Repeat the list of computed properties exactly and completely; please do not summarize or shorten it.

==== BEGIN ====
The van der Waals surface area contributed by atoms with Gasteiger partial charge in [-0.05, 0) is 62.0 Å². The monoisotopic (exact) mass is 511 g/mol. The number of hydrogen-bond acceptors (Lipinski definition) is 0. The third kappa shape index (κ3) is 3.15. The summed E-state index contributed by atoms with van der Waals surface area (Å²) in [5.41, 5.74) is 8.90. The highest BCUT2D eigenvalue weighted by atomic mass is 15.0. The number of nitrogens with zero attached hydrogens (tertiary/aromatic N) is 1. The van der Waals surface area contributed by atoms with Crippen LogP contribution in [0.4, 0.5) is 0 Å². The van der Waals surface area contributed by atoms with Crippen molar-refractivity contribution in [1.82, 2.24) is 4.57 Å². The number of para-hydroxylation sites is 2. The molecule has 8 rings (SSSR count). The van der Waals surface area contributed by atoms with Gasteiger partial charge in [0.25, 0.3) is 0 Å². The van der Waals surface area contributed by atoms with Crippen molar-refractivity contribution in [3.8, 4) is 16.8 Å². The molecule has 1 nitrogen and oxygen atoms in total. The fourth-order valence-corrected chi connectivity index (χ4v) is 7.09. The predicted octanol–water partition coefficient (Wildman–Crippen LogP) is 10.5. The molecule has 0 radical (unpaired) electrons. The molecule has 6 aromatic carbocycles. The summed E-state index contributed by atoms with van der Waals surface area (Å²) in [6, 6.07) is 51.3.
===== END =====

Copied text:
The van der Waals surface area contributed by atoms with Gasteiger partial charge in [-0.05, 0) is 62.0 Å². The monoisotopic (exact) mass is 511 g/mol. The number of hydrogen-bond acceptors (Lipinski definition) is 0. The third kappa shape index (κ3) is 3.15. The summed E-state index contributed by atoms with van der Waals surface area (Å²) in [5.41, 5.74) is 8.90. The highest BCUT2D eigenvalue weighted by atomic mass is 15.0. The number of nitrogens with zero attached hydrogens (tertiary/aromatic N) is 1. The van der Waals surface area contributed by atoms with Crippen LogP contribution in [0.4, 0.5) is 0 Å². The van der Waals surface area contributed by atoms with Crippen molar-refractivity contribution in [1.82, 2.24) is 4.57 Å². The number of para-hydroxylation sites is 2. The molecule has 8 rings (SSSR count). The van der Waals surface area contributed by atoms with Gasteiger partial charge in [0.25, 0.3) is 0 Å². The van der Waals surface area contributed by atoms with Crippen molar-refractivity contribution in [3.8, 4) is 16.8 Å². The molecule has 1 nitrogen and oxygen atoms in total. The fourth-order valence-corrected chi connectivity index (χ4v) is 7.09. The predicted octanol–water partition coefficient (Wildman–Crippen LogP) is 10.5. The molecule has 0 radical (unpaired) electrons. The molecule has 6 aromatic carbocycles. The summed E-state index contributed by atoms with van der Waals surface area (Å²) in [6, 6.07) is 51.3.